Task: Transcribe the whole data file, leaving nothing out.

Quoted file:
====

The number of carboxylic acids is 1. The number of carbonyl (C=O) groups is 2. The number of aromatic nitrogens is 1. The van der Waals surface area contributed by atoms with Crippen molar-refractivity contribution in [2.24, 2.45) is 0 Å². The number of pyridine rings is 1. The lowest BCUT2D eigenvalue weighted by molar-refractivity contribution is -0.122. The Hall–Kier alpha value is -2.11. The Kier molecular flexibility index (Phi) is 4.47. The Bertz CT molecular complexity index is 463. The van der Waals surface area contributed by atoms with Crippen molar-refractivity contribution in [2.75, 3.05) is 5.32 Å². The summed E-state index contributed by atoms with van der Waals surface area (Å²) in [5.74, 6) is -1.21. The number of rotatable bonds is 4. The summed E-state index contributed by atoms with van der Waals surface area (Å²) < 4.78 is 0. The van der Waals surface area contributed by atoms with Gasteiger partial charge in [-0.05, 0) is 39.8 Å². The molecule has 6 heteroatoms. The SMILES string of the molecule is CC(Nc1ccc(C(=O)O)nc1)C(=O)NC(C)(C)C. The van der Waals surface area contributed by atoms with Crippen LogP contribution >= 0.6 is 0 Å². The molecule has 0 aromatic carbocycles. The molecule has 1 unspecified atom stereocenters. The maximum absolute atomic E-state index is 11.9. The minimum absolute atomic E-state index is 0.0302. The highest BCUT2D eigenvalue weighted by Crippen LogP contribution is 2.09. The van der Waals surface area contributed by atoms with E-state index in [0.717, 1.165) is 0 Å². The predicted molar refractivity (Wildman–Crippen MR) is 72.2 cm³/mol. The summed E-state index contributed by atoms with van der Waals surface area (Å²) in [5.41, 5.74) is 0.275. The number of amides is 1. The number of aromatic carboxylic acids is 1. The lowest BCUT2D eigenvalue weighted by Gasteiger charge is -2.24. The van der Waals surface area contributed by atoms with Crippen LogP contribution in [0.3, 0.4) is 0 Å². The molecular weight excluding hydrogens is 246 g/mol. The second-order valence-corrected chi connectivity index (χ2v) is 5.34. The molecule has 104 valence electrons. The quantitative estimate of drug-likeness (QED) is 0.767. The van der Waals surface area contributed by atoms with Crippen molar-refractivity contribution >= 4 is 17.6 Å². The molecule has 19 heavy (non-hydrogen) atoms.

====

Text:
The number of carboxylic acids is 1. The number of carbonyl (C=O) groups is 2. The number of aromatic nitrogens is 1. The van der Waals surface area contributed by atoms with Crippen molar-refractivity contribution in [2.24, 2.45) is 0 Å². The number of pyridine rings is 1. The lowest BCUT2D eigenvalue weighted by molar-refractivity contribution is -0.122. The Hall–Kier alpha value is -2.11. The Kier molecular flexibility index (Phi) is 4.47. The Bertz CT molecular complexity index is 463. The van der Waals surface area contributed by atoms with Crippen molar-refractivity contribution in [2.75, 3.05) is 5.32 Å². The summed E-state index contributed by atoms with van der Waals surface area (Å²) in [5.74, 6) is -1.21. The number of rotatable bonds is 4. The summed E-state index contributed by atoms with van der Waals surface area (Å²) < 4.78 is 0. The van der Waals surface area contributed by atoms with Gasteiger partial charge in [-0.05, 0) is 39.8 Å². The molecule has 6 heteroatoms. The SMILES string of the molecule is CC(Nc1ccc(C(=O)O)nc1)C(=O)NC(C)(C)C. The van der Waals surface area contributed by atoms with Crippen LogP contribution >= 0.6 is 0 Å². The molecule has 0 aromatic carbocycles. The molecule has 1 unspecified atom stereocenters. The maximum absolute atomic E-state index is 11.9. The minimum absolute atomic E-state index is 0.0302. The highest BCUT2D eigenvalue weighted by Crippen LogP contribution is 2.09. The van der Waals surface area contributed by atoms with E-state index in [0.717, 1.165) is 0 Å². The predicted molar refractivity (Wildman–Crippen MR) is 72.2 cm³/mol. The summed E-state index contributed by atoms with van der Waals surface area (Å²) in [5.41, 5.74) is 0.275. The number of amides is 1. The number of aromatic carboxylic acids is 1. The lowest BCUT2D eigenvalue weighted by Gasteiger charge is -2.24. The van der Waals surface area contributed by atoms with Crippen LogP contribution in [0.3, 0.4) is 0 Å². The molecular weight excluding hydrogens is 246 g/mol. The second-order valence-corrected chi connectivity index (χ2v) is 5.34. The molecule has 104 valence electrons. The quantitative estimate of drug-likeness (QED) is 0.767. The van der Waals surface area contributed by atoms with Crippen molar-refractivity contribution >= 4 is 17.6 Å². The molecule has 19 heavy (non-hydrogen) atoms.